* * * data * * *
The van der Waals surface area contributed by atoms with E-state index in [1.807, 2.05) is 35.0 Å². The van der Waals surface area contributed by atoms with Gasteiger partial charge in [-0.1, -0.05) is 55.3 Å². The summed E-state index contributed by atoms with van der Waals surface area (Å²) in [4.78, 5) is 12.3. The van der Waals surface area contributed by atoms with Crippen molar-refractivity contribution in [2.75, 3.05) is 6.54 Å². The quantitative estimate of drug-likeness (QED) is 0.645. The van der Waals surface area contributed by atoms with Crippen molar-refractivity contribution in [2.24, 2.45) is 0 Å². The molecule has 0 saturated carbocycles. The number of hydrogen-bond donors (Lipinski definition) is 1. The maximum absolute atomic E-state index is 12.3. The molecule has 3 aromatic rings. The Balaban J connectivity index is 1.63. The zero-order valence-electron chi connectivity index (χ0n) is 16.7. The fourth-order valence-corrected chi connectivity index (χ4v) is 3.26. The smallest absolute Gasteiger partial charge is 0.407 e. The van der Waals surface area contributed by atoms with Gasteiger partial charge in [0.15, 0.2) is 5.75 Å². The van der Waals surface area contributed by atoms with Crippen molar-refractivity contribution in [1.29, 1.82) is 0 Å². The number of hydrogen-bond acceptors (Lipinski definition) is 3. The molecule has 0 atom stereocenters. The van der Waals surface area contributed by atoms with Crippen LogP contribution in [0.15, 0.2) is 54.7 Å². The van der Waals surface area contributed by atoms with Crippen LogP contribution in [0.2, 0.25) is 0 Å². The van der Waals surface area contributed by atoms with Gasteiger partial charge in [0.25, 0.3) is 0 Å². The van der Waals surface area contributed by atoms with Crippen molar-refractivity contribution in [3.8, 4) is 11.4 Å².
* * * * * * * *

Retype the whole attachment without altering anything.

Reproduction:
The van der Waals surface area contributed by atoms with E-state index in [1.807, 2.05) is 35.0 Å². The van der Waals surface area contributed by atoms with Gasteiger partial charge in [-0.1, -0.05) is 55.3 Å². The summed E-state index contributed by atoms with van der Waals surface area (Å²) in [4.78, 5) is 12.3. The van der Waals surface area contributed by atoms with Crippen molar-refractivity contribution in [2.75, 3.05) is 6.54 Å². The quantitative estimate of drug-likeness (QED) is 0.645. The van der Waals surface area contributed by atoms with Crippen molar-refractivity contribution in [2.24, 2.45) is 0 Å². The molecule has 0 saturated carbocycles. The number of hydrogen-bond donors (Lipinski definition) is 1. The maximum absolute atomic E-state index is 12.3. The molecule has 3 aromatic rings. The Balaban J connectivity index is 1.63. The zero-order valence-electron chi connectivity index (χ0n) is 16.7. The fourth-order valence-corrected chi connectivity index (χ4v) is 3.26. The smallest absolute Gasteiger partial charge is 0.407 e. The van der Waals surface area contributed by atoms with Gasteiger partial charge in [0.15, 0.2) is 5.75 Å². The van der Waals surface area contributed by atoms with Crippen molar-refractivity contribution in [1.29, 1.82) is 0 Å². The number of hydrogen-bond acceptors (Lipinski definition) is 3. The molecule has 0 atom stereocenters. The van der Waals surface area contributed by atoms with Crippen LogP contribution in [0.15, 0.2) is 54.7 Å². The van der Waals surface area contributed by atoms with Crippen LogP contribution in [0.2, 0.25) is 0 Å². The van der Waals surface area contributed by atoms with Gasteiger partial charge in [0.25, 0.3) is 0 Å². The van der Waals surface area contributed by atoms with Crippen molar-refractivity contribution in [3.8, 4) is 11.4 Å².